*EDIT* APPARENTLY THE &GL=NP IS BAD INFORMATION. I AM UNABLE TO FIND WHERE I GOT THIS QUERY FROM, AND THIS GOOGLE COUNTRY CODES PAGE SAYS “NP” IS NEPAL. I HAVE CORRECTED BELOW. I APOLOGIZE FOR THE MISINFORMATION* 7/14 3:45PM
As a beginner, what do you learn about first? If you’re like most of us, it’s keyword rankings. We go and plug in some search queries, see where different articles rank, and write them down. If we’re lucky, we can keep track of them in Advanced Web Rankings or the (link) SEOmoz Pro App.
Once you’ve been around a while, though, you’ll read about and notice different people seeing different rankings for different posts. Sometimes you’ll see “So-and-so +1d this post”.
This is all fine and good, and I sometimes I think we need to quit worrying about global rankings, but unfortunately two things are true: 1) not everyone searches while logged into Google, and thus their results are not as customized, and 2) sometimes rankings are an important KPI (key performance indicator) for a client.
So how do we find out what the global rankings are, quickly, without hsving to use a (link to Moz Rank Checker) rank checking tool? Sometimes we need to check these things quickly, after all.
Here are some tips and little bits of code to append to the end of your search URLs.
This first little beauty turns off personalization in Google. It is an amazingly powerful string of 6 characters! All you have to do is attach it onto the end of a search URL string, press Enter, and SHIZAM – magic. You can watch the rankings change before your very eyes.
&gl=np This second little beauty turns off location personalization (no, &pws=0 doesn’t do that). You use this in exactly the same way as &pws=0, by attaching it to the end of a search URL string. Once again, add it in and BOOM – magic again.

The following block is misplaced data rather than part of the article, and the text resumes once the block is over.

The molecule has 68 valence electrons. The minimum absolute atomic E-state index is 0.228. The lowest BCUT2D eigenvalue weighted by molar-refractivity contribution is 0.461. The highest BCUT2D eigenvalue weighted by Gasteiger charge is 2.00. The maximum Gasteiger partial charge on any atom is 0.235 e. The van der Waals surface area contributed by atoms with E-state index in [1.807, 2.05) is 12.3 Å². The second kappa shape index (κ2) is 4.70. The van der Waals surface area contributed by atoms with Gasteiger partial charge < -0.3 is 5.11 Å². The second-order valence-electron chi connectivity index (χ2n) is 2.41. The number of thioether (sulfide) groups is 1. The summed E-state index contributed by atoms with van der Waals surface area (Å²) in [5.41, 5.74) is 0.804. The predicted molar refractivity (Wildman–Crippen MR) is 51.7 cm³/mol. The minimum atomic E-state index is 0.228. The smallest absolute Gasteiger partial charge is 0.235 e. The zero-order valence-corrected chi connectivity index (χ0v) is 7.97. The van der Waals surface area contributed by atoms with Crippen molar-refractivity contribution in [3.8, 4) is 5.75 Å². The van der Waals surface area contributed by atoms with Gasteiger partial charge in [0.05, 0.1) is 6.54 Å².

What did I tell you? Magic again. Powerful useful magic.
Combine and automate for maximum power
Now comes the real fun. Let’s build out some custom search engines in Google Chrome that you can then use going forward in your web searching ways to better hone the results that you are seeing.
Step 1 – Click the grey wrench and select “Options”
Step 2 – Select Manage Search Engines and scroll down to the bottom.
Step 3 – Enter a name for your new custom search engine.
Step 4 – Enter a keyword to use for a shortcut (I call this one “dpz”). The purpose of the keyword is explained in step 8.
Step 4 – Enter a general Google search query. This one works great: (http://www.google.com/search?q=%s)
Step 5 – Add “&pws=0
&gl=np” (without the quotes of course) to the end of the URL string. Now your string should be “http://www.google.com/search?q=%s&pws=0 &gl=np“.
Step 6 – Save
Step 7 – Mouse over your newly created custom search engine and select “Make default”
Step 8 – The previous step put your newly minted search engine in the top bar, like so:
Now, click “Make Default” on the normal Google search engine, and you’re back to normal.
Step 9 – There we go! Now when you want to search using a depersonalized and location-agnostic query, simply type “dpz”, press space, and then type your query.
Questions? Comments? I love them!
Also, did you find this post helpful? Why not share it with your friends? Tweet